Gods and Demons Wiki

A King of the Gods

The fact you actually need me to explain to you what 'King of the Gods' means truly baffle me? It is literally what it says on the tin, this specific god is the KING of all the other gods, save for possibly primordial ones unless the king is also one. In documents, they are known as the Skyfathers and are often paired with Earthmothers in a sacred symbolized union between heavens and earth. Most myths, however, portrayed the union between them as a battle for power, with the patriarchal forces led by the Skyfather overthrowing the matriarch culture of the Earthmothers and taken them into their legions, most predominantly as wives, but also as daughters and sisters. There are some instances where all three options are applied, ew!
Matt Wright

The King of the Gods, also known as Sky-Fathers or All-Fathers, is a supreme leader of a population of deities, each a mighty power on his/her own right. They are also regarded to be the parent of the ruling deities in their respective pantheon. This term can also apply to a level of power that is based mainly on showings by Odin or Zeus. It is unknown to what extent other Sky-Fathers share this level of power. Some pantheons may have ruler ship divided among several gods resulting in multiple chief gods.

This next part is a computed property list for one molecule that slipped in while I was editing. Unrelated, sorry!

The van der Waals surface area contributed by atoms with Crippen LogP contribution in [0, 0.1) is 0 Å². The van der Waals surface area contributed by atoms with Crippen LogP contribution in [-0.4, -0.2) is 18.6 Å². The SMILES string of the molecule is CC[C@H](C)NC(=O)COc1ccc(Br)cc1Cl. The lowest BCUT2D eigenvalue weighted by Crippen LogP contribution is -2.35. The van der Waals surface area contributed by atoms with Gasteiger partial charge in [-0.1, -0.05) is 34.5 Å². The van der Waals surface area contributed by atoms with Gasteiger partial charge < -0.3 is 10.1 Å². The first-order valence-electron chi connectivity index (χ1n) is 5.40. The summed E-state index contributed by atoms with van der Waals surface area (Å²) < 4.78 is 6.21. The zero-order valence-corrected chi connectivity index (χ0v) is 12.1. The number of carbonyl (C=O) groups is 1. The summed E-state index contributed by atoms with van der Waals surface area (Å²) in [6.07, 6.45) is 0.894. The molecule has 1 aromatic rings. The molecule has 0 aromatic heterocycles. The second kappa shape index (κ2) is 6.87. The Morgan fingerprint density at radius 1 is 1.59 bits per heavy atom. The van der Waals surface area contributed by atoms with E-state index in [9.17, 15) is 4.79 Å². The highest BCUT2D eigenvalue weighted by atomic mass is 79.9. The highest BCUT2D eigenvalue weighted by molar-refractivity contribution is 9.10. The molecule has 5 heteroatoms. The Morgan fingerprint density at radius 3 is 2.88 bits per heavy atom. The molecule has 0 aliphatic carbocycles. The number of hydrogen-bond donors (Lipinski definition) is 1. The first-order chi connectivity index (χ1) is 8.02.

As polytheistic systems evolve, there is a tendency for one deity, usually male, to achieve preeminence as king of the gods. This tendency can parallel the growth of hierarchical systems of political power in which a monarch eventually comes to assume ultimate authority for human affairs. Other gods come to serve in a Divine Council or pantheon – such subsidiary courtier-deities are usually linked by family ties from the union of a single husband or wife, or else from an androgynous divinity who is responsible for the creation.

Historically, subsequent social events, such as invasions or shifts in power structures, can cause the previous king of the gods to be displaced by a new divinity, who assumes the displaced god's attributes and functions. Frequently the king of the gods has at least one wife who is the queen of the gods.

Examples of this displacement of kings of the gods include:

  • In the Mesopotamian Anunnaki, Enlil displaces Anu and is in turn replaced by Marduk.
  • The Ancient Egyptian Ennead and Ogdoad, where the deity Osiris assumes pre-eminence, to be displaced by Set, who is in turn replaced by Horus, son to Osiris and Isis